FOOTBALL’S World Cup kicked off in Germany on Friday June 9th, unleashing a month-long tournament that will attract hundreds of millions of television viewers. Only 32 teams have made it to the finals, but the audience for football is now truly global. The tournament attracts huge interest, even in countries that are not taking part. When Diego Maradona, a charismatic player from Argentina, was banned from the 1994 World Cup because of a drugs offence, riots broke out in Bangladesh in protest. Broadcasters in India—where interest is traditionally in cricket, not soccer—reckon they will pull in perhaps 200m viewers.
FIFA, world football’s governing body, likes to claim that billions watch the World Cup. In truth, all statistics for global television audiences are a bit spurious. Such things are hard to measure, and figures can be inflated by including everyone who has seen a clip of soccer on the news. The viewing figures are handy propaganda, however, in the struggle with the Olympics for the title of “world’s greatest sporting event”.
Which of the two events is the greater is, of course, a matter of taste. Some prefer the World Cup on the grounds that it is not a competition in which the world’s biggest powers generally prevail. It is already predictable that the 2008 Beijing Olympics will be marked by a grim struggle between the United States and China to come top of the medal table. But planet football offers an alternative order: Brazil is the sole superpower. The reigning champion and again hot favourite, Brazil is the only team to have won the competition five times.
The second most successful team in World Cup history is Germany. In theory, the Germans should have a good chance. They got to the final last time (in 2002 in Japan and South Korea), and the host traditionally gains a lot from home advantage. They won the last time the competition was staged on German soil, in 1974. But football pundits say the team is pretty weak this time around.
European and Latin American teams almost always dominate. Italy, which is usually expected to do well, starts under a cloud because of a growing corruption scandal in its domestic league. But it would give world football a real boost if a champion emerged from another part of the world. Many of the leading African players now play in Europe’s top leagues, and the emergence of an African champion has long been predicted. But it will probably not happen this year. Ivory Coast and Ghana, the two strongest African teams in Germany, face powerful opponents in the early rounds. The Asians cannot be discounted. South Korea reached the semi-finals in 2002, but the team is unlikely to repeat the feat without its fanatical home support. The United States team is generally regarded with condescension by those most passionate about football. But the Americans made it to the last eight in 2002, and were unlucky to be eliminated.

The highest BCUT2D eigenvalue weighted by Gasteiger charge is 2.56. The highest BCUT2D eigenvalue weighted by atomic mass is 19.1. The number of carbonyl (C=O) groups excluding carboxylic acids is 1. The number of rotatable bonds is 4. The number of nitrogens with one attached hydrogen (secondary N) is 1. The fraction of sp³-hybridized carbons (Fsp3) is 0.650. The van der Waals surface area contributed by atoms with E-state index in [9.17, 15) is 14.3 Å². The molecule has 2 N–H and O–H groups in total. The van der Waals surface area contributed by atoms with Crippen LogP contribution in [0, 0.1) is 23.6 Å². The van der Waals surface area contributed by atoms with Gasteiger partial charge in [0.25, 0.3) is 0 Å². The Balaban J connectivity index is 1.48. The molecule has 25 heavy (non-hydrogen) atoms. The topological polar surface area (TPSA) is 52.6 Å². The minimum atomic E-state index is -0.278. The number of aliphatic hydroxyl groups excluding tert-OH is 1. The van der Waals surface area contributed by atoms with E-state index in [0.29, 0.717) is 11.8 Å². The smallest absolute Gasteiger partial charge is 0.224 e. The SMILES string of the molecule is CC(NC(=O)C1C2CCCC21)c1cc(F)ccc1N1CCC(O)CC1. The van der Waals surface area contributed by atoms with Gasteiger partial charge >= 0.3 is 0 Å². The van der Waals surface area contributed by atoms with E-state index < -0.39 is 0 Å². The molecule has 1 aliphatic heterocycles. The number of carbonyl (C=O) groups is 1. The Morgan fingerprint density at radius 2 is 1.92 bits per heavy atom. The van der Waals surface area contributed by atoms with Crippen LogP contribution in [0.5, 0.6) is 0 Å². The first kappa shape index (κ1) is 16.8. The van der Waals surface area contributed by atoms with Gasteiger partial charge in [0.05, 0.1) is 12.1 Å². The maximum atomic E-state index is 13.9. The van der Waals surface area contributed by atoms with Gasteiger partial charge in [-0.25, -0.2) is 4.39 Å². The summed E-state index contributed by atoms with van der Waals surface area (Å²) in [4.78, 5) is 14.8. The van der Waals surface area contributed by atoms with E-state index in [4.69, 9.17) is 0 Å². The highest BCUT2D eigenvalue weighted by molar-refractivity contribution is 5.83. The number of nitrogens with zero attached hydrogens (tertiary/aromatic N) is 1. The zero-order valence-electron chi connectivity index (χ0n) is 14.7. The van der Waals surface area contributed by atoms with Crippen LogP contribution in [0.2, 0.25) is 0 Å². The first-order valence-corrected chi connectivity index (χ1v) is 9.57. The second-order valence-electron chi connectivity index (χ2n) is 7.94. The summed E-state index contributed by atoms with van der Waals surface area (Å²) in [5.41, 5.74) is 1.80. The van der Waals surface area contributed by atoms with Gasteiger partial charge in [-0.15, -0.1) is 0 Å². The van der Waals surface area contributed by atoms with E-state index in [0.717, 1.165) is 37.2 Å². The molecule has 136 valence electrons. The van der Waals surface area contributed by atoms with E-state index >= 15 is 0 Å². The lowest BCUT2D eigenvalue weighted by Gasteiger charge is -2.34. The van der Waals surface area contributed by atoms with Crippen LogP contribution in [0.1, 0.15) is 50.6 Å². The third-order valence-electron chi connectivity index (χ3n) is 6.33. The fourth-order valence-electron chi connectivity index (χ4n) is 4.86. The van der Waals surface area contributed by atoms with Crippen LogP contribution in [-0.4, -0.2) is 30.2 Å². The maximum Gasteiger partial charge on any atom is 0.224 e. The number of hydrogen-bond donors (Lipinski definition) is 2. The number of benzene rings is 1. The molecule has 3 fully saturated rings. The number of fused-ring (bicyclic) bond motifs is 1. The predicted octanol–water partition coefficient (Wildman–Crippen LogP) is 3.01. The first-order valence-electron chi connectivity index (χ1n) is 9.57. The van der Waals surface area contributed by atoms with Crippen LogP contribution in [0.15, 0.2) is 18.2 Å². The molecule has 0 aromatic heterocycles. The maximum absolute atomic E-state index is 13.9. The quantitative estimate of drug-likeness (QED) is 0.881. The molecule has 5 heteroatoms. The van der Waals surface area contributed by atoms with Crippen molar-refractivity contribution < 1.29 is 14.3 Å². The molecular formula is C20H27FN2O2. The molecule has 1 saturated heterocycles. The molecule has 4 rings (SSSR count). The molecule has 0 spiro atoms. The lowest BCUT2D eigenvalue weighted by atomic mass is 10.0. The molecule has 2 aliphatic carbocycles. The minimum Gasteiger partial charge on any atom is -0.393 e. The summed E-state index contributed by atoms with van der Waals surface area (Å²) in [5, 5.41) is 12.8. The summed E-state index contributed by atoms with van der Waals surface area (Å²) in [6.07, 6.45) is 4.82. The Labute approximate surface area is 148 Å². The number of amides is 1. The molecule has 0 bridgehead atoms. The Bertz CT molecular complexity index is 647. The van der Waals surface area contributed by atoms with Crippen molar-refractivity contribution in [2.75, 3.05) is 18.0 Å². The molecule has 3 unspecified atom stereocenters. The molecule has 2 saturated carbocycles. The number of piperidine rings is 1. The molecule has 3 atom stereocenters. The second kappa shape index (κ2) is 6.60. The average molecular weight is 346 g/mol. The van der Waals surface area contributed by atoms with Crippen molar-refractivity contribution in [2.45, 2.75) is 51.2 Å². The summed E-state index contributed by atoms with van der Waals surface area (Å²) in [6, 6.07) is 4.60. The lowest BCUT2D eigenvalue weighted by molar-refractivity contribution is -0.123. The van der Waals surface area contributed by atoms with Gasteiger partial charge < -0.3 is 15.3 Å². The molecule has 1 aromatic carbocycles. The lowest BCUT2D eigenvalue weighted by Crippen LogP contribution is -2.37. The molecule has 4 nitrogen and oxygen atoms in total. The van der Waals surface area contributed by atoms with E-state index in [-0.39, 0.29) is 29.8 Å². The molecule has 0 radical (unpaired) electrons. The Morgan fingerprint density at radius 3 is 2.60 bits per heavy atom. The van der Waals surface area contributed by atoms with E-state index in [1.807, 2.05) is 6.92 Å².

For the German government there is more riding on the tournament than sporting success. The country is slightly demoralised: unemployment is high; growth is slow; the re-unification of east and west is now generally regarded as having been botched; and racist violence is on the rise in the depressed eastern half of Germany. The last is a big worry for the government, as hundreds of thousands of foreign fans, of all hues and colours, arrive in Germany.
The coalition government of Angela Merkel is hoping that the tournament will let Germany show itself in a more positive and optimistic light. Stadiums have been refurbished; a splendid new central station has opened in Berlin; and even fans without tickets are being welcomed to watch the games on big screens, scattered throughout big cities. In one respect at least, the competition is off to an auspicious start. After weeks of gloomy weather the first games are due to take place under glorious, sunny skies.